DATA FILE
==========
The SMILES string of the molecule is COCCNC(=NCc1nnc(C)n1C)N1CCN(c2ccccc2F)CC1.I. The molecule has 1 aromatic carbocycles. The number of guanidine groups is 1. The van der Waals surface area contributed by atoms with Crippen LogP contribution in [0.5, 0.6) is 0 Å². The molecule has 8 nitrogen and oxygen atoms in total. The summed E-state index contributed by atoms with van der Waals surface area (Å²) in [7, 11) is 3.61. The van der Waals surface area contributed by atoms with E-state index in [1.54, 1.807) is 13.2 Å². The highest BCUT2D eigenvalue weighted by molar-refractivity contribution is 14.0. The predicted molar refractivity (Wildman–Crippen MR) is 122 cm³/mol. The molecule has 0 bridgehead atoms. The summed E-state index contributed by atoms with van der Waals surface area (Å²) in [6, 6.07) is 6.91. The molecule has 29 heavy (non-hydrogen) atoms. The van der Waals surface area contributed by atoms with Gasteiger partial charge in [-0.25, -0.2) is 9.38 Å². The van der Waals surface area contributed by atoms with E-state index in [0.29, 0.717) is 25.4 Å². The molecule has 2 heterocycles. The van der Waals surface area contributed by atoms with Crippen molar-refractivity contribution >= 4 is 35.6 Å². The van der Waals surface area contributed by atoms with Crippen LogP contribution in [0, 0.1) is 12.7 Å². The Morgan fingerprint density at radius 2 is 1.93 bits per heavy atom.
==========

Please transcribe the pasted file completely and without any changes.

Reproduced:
The SMILES string of the molecule is COCCNC(=NCc1nnc(C)n1C)N1CCN(c2ccccc2F)CC1.I. The molecule has 1 aromatic carbocycles. The number of guanidine groups is 1. The van der Waals surface area contributed by atoms with Crippen LogP contribution in [0.5, 0.6) is 0 Å². The molecule has 8 nitrogen and oxygen atoms in total. The summed E-state index contributed by atoms with van der Waals surface area (Å²) in [7, 11) is 3.61. The van der Waals surface area contributed by atoms with E-state index in [1.54, 1.807) is 13.2 Å². The highest BCUT2D eigenvalue weighted by molar-refractivity contribution is 14.0. The predicted molar refractivity (Wildman–Crippen MR) is 122 cm³/mol. The molecule has 0 bridgehead atoms. The summed E-state index contributed by atoms with van der Waals surface area (Å²) in [6, 6.07) is 6.91. The molecule has 29 heavy (non-hydrogen) atoms. The van der Waals surface area contributed by atoms with Gasteiger partial charge in [-0.25, -0.2) is 9.38 Å². The van der Waals surface area contributed by atoms with E-state index in [0.29, 0.717) is 25.4 Å². The molecule has 2 heterocycles. The van der Waals surface area contributed by atoms with Crippen molar-refractivity contribution >= 4 is 35.6 Å². The van der Waals surface area contributed by atoms with Crippen LogP contribution in [0, 0.1) is 12.7 Å². The Morgan fingerprint density at radius 2 is 1.93 bits per heavy atom.